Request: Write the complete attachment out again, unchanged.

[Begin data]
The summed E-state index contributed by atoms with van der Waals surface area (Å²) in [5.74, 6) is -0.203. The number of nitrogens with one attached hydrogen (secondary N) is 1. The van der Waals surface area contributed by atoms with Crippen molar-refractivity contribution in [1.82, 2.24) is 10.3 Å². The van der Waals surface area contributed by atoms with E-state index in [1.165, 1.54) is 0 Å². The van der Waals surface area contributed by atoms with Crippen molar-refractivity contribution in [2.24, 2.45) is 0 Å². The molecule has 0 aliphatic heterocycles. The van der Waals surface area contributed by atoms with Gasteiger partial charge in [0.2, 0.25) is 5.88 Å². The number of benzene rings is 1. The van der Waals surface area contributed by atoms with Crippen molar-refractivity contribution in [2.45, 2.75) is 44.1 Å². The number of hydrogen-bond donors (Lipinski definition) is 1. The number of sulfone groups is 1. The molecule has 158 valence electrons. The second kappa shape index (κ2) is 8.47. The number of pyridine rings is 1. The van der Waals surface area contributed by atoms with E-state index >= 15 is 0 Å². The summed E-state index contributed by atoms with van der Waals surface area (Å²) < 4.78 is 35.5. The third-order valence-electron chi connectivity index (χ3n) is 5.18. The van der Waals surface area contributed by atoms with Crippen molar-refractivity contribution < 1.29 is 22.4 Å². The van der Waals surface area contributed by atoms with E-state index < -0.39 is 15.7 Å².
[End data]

The summed E-state index contributed by atoms with van der Waals surface area (Å²) in [5.74, 6) is -0.203. The number of nitrogens with one attached hydrogen (secondary N) is 1. The van der Waals surface area contributed by atoms with Crippen molar-refractivity contribution in [1.82, 2.24) is 10.3 Å². The van der Waals surface area contributed by atoms with E-state index in [1.165, 1.54) is 0 Å². The van der Waals surface area contributed by atoms with Crippen molar-refractivity contribution in [2.24, 2.45) is 0 Å². The molecule has 0 aliphatic heterocycles. The van der Waals surface area contributed by atoms with Gasteiger partial charge in [0.2, 0.25) is 5.88 Å². The number of benzene rings is 1. The van der Waals surface area contributed by atoms with Crippen molar-refractivity contribution in [2.45, 2.75) is 44.1 Å². The number of hydrogen-bond donors (Lipinski definition) is 1. The number of sulfone groups is 1. The molecule has 158 valence electrons. The second kappa shape index (κ2) is 8.47. The number of pyridine rings is 1. The van der Waals surface area contributed by atoms with E-state index >= 15 is 0 Å². The summed E-state index contributed by atoms with van der Waals surface area (Å²) < 4.78 is 35.5. The third-order valence-electron chi connectivity index (χ3n) is 5.18. The van der Waals surface area contributed by atoms with Crippen molar-refractivity contribution < 1.29 is 22.4 Å². The van der Waals surface area contributed by atoms with E-state index < -0.39 is 15.7 Å².